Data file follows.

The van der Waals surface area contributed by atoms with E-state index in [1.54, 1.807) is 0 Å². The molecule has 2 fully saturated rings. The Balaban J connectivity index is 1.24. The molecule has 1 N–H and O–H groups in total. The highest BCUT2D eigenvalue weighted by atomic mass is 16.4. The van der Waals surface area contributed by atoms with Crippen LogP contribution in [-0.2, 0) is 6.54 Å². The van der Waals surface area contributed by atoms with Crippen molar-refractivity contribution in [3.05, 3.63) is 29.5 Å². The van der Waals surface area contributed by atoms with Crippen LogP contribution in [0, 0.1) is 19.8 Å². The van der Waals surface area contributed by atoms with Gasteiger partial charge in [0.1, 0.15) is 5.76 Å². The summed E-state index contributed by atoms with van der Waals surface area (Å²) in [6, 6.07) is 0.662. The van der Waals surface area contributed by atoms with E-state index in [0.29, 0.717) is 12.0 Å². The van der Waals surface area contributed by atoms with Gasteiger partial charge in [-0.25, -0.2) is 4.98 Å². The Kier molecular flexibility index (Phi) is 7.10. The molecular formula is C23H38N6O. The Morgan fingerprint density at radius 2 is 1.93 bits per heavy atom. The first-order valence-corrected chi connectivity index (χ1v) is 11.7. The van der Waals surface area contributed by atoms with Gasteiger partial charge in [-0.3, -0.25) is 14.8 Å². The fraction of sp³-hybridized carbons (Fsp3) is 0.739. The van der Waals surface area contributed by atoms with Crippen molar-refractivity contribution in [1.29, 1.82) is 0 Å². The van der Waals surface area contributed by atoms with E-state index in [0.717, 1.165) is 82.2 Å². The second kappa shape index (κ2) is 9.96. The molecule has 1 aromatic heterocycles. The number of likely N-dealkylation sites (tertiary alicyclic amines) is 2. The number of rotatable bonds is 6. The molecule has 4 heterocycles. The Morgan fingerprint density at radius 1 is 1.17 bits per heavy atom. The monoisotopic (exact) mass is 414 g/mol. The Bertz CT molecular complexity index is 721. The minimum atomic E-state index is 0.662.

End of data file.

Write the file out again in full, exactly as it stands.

The van der Waals surface area contributed by atoms with E-state index in [1.54, 1.807) is 0 Å². The molecule has 2 fully saturated rings. The Balaban J connectivity index is 1.24. The molecule has 1 N–H and O–H groups in total. The highest BCUT2D eigenvalue weighted by atomic mass is 16.4. The van der Waals surface area contributed by atoms with Crippen LogP contribution in [-0.2, 0) is 6.54 Å². The van der Waals surface area contributed by atoms with Crippen molar-refractivity contribution in [3.05, 3.63) is 29.5 Å². The van der Waals surface area contributed by atoms with Crippen LogP contribution in [0, 0.1) is 19.8 Å². The van der Waals surface area contributed by atoms with Gasteiger partial charge in [0.1, 0.15) is 5.76 Å². The summed E-state index contributed by atoms with van der Waals surface area (Å²) in [6, 6.07) is 0.662. The van der Waals surface area contributed by atoms with E-state index in [0.29, 0.717) is 12.0 Å². The van der Waals surface area contributed by atoms with Gasteiger partial charge in [-0.25, -0.2) is 4.98 Å². The Kier molecular flexibility index (Phi) is 7.10. The molecular formula is C23H38N6O. The Morgan fingerprint density at radius 2 is 1.93 bits per heavy atom. The first-order valence-corrected chi connectivity index (χ1v) is 11.7. The van der Waals surface area contributed by atoms with Gasteiger partial charge in [-0.3, -0.25) is 14.8 Å². The fraction of sp³-hybridized carbons (Fsp3) is 0.739. The van der Waals surface area contributed by atoms with Crippen molar-refractivity contribution in [1.29, 1.82) is 0 Å². The van der Waals surface area contributed by atoms with E-state index in [0.717, 1.165) is 82.2 Å². The second kappa shape index (κ2) is 9.96. The molecule has 1 aromatic heterocycles. The number of likely N-dealkylation sites (tertiary alicyclic amines) is 2. The number of rotatable bonds is 6. The molecule has 4 heterocycles. The Morgan fingerprint density at radius 1 is 1.17 bits per heavy atom. The monoisotopic (exact) mass is 414 g/mol. The Bertz CT molecular complexity index is 721. The minimum atomic E-state index is 0.662.